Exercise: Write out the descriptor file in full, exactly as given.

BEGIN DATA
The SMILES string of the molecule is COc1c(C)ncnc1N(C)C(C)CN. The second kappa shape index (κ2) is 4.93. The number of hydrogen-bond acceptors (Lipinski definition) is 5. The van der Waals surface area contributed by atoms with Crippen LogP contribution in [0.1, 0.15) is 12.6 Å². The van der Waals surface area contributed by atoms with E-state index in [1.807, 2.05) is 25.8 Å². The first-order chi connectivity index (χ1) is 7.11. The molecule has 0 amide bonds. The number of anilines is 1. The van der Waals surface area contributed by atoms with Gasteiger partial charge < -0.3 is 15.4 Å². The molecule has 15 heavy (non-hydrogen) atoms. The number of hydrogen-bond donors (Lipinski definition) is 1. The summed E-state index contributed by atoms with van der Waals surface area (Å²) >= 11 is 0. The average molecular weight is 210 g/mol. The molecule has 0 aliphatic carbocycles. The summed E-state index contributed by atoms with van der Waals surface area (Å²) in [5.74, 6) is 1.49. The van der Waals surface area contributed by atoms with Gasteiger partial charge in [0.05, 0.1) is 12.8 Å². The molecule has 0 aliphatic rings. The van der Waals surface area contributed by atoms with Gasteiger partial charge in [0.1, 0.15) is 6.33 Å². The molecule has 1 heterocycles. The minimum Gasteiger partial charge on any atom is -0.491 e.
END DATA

The SMILES string of the molecule is COc1c(C)ncnc1N(C)C(C)CN. The second kappa shape index (κ2) is 4.93. The number of hydrogen-bond acceptors (Lipinski definition) is 5. The van der Waals surface area contributed by atoms with Crippen LogP contribution in [0.1, 0.15) is 12.6 Å². The van der Waals surface area contributed by atoms with E-state index in [1.807, 2.05) is 25.8 Å². The first-order chi connectivity index (χ1) is 7.11. The molecule has 0 amide bonds. The number of anilines is 1. The van der Waals surface area contributed by atoms with Gasteiger partial charge < -0.3 is 15.4 Å². The molecule has 15 heavy (non-hydrogen) atoms. The number of hydrogen-bond donors (Lipinski definition) is 1. The summed E-state index contributed by atoms with van der Waals surface area (Å²) >= 11 is 0. The average molecular weight is 210 g/mol. The molecule has 0 aliphatic carbocycles. The summed E-state index contributed by atoms with van der Waals surface area (Å²) in [5.74, 6) is 1.49. The van der Waals surface area contributed by atoms with Gasteiger partial charge in [0.05, 0.1) is 12.8 Å². The molecule has 0 aliphatic rings. The van der Waals surface area contributed by atoms with Gasteiger partial charge in [0.1, 0.15) is 6.33 Å². The molecule has 1 heterocycles. The minimum Gasteiger partial charge on any atom is -0.491 e.